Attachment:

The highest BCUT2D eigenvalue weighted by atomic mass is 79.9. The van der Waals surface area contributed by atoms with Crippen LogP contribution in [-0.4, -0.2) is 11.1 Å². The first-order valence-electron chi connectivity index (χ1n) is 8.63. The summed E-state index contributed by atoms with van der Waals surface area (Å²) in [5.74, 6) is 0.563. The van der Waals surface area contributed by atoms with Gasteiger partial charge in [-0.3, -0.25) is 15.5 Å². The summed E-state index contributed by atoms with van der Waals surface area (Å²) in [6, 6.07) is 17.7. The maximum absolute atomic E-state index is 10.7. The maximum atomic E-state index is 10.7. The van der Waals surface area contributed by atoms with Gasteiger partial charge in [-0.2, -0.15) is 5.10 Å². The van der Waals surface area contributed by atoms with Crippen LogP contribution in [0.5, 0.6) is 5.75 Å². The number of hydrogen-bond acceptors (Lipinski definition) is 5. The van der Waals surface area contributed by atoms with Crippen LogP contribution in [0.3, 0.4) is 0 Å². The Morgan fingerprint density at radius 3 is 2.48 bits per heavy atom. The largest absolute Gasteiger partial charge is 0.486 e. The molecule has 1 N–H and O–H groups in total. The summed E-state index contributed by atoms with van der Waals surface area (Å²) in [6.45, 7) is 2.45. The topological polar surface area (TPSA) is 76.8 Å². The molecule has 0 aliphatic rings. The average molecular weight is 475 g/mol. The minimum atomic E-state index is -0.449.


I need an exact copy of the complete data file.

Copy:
The highest BCUT2D eigenvalue weighted by atomic mass is 79.9. The van der Waals surface area contributed by atoms with Crippen LogP contribution in [-0.4, -0.2) is 11.1 Å². The first-order valence-electron chi connectivity index (χ1n) is 8.63. The summed E-state index contributed by atoms with van der Waals surface area (Å²) in [5.74, 6) is 0.563. The van der Waals surface area contributed by atoms with Gasteiger partial charge in [-0.3, -0.25) is 15.5 Å². The summed E-state index contributed by atoms with van der Waals surface area (Å²) in [6, 6.07) is 17.7. The maximum absolute atomic E-state index is 10.7. The maximum atomic E-state index is 10.7. The van der Waals surface area contributed by atoms with Gasteiger partial charge in [-0.2, -0.15) is 5.10 Å². The van der Waals surface area contributed by atoms with Crippen LogP contribution in [0.5, 0.6) is 5.75 Å². The number of hydrogen-bond acceptors (Lipinski definition) is 5. The van der Waals surface area contributed by atoms with Crippen LogP contribution in [0.3, 0.4) is 0 Å². The Morgan fingerprint density at radius 3 is 2.48 bits per heavy atom. The largest absolute Gasteiger partial charge is 0.486 e. The molecule has 1 N–H and O–H groups in total. The summed E-state index contributed by atoms with van der Waals surface area (Å²) in [6.45, 7) is 2.45. The topological polar surface area (TPSA) is 76.8 Å². The molecule has 0 aliphatic rings. The average molecular weight is 475 g/mol. The minimum atomic E-state index is -0.449.